The Dreadful Disability Decision

The Dreadful Disability Decision

Good morning world and all who inhabit it! #SpongebobFTW

My last posting was published on the 14th of November. So, what have I been doing all this time? Well, I’ve recovered and I’ve worked very diligently on my website for Strengthening the Muscle of Faith. There is still a bit of work to be done, but I have to work in sync with how I’m feeling and that makes things difficult. I’m really hoping that my website and blog will get off the ground and allow me to make some advancements in life. That’s all for the update. Now it’s time to discuss a topic that has recently been introduced to me: disability.

Believe me when I say, this topic is very hard for me to discuss, first because it’s a topic that I know almost nothing about. It’s true that before the car accident, I worked in the insurance department at Bard Optical where I dealt with the coding aspects of other people’s medical claims.

I was a part-time employee because I was still in college at the time. My colleagues at work were the ones that were always on the phone managing customers and dealing with their concerns about their insurance primarily for their vision. Some insurance agents covered their vision requirements completely and others did not, and those that did not were the ones that had to be dealt with.insurance

However, saying all this, I don’t believe that I was introduced with coding rules that dealt with someone on disability. My memory isn’t what it used to be, but I’m almost certain that I did not have experience dealing with that subject. If I did, then I was instructed to let my senior colleagues handle it.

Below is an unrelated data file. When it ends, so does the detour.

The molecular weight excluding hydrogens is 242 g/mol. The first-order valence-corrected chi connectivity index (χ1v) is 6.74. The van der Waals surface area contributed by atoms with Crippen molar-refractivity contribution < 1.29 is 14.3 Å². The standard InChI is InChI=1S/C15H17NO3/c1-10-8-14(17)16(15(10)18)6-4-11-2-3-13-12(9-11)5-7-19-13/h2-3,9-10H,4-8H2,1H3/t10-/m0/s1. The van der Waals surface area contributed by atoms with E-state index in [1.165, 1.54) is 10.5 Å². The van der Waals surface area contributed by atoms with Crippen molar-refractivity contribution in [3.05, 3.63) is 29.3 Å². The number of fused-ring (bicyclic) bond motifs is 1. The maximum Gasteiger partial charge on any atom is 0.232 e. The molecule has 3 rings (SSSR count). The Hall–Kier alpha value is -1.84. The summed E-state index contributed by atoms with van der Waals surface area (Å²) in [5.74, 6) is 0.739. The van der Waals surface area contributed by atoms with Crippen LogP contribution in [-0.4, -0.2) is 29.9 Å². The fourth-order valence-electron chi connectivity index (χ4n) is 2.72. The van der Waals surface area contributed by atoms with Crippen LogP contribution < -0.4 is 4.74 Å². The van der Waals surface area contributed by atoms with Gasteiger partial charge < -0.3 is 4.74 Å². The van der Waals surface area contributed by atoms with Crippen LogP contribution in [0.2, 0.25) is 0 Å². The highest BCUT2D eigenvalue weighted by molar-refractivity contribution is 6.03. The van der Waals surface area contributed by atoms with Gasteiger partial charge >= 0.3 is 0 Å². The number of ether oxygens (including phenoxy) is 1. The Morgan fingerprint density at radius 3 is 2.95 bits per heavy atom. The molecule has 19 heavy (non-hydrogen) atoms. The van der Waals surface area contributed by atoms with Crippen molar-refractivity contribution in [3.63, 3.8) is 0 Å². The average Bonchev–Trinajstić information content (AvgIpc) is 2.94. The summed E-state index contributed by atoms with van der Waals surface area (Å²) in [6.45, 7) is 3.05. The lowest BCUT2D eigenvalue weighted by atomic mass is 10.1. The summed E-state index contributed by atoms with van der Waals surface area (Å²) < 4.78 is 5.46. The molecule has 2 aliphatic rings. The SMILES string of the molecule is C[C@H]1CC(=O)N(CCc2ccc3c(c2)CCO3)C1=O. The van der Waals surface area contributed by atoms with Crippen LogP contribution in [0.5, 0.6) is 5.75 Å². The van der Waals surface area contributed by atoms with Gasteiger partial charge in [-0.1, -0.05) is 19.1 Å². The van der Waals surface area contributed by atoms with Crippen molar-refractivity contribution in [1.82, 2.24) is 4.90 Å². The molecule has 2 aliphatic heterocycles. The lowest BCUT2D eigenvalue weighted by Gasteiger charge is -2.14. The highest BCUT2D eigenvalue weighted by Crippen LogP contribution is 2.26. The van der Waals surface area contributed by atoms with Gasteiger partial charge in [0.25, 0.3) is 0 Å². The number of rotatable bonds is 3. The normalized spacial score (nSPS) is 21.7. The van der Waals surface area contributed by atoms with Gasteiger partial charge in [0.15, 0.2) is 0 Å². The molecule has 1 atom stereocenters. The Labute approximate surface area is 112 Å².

To continue, I would like to discuss why the topic of disability is often a very hard one to discuss. I’m the type of woman who believes that you have to work for every dollar earned. I started working when I was 15 years old at a veterinarian clinic helping with the animals and I was still in high school. This job forced me to sacrifice prom to keep it. I learned very young about responsibility and dedication when it comes to a career.

One of the reasons that the topic of disability is quite difficult to even consider or discuss is because of others who feel the same way that I do about the fact that a person should work to earn money. I don’t believe money should just be given without an effort behind it. I discussed this with my mother seeing as though it was my mother and stepfather who brought up the subject in the first place.

It will be going on 2 years January 9th, 2018 since my family and I were in our car accident which gave me my traumatic brain injury. Since then, I’ve been unable to work due to post-concussion complications, debilitating TBI migraines, extreme fatigue, and the complications with my GI system. All of these things are somewhat of a vicious cycle. If one issue starts to flare up, then so do the others. This makes things very difficult to return to work full-time.Vicious-Circle1